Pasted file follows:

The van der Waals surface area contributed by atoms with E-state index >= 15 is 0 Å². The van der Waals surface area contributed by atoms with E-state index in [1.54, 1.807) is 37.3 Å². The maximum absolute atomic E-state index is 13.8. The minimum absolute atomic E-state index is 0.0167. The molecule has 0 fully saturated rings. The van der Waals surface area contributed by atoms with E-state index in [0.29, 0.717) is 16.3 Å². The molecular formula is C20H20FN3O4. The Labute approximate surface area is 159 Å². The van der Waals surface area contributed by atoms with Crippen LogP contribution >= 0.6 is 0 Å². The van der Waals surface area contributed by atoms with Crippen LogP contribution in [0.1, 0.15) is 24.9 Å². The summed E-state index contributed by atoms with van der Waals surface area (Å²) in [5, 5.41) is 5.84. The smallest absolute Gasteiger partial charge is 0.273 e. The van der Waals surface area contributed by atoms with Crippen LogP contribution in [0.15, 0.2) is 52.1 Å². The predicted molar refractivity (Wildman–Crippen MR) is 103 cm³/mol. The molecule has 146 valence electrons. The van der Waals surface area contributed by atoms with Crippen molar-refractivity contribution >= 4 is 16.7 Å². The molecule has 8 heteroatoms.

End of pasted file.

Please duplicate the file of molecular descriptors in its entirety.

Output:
The van der Waals surface area contributed by atoms with E-state index >= 15 is 0 Å². The van der Waals surface area contributed by atoms with E-state index in [1.54, 1.807) is 37.3 Å². The maximum absolute atomic E-state index is 13.8. The minimum absolute atomic E-state index is 0.0167. The molecule has 0 fully saturated rings. The van der Waals surface area contributed by atoms with E-state index in [0.29, 0.717) is 16.3 Å². The molecular formula is C20H20FN3O4. The Labute approximate surface area is 159 Å². The van der Waals surface area contributed by atoms with Crippen LogP contribution >= 0.6 is 0 Å². The van der Waals surface area contributed by atoms with Crippen LogP contribution in [0.1, 0.15) is 24.9 Å². The summed E-state index contributed by atoms with van der Waals surface area (Å²) in [5, 5.41) is 5.84. The smallest absolute Gasteiger partial charge is 0.273 e. The van der Waals surface area contributed by atoms with Crippen LogP contribution in [0.15, 0.2) is 52.1 Å². The predicted molar refractivity (Wildman–Crippen MR) is 103 cm³/mol. The molecule has 146 valence electrons. The van der Waals surface area contributed by atoms with Crippen molar-refractivity contribution >= 4 is 16.7 Å². The molecule has 8 heteroatoms.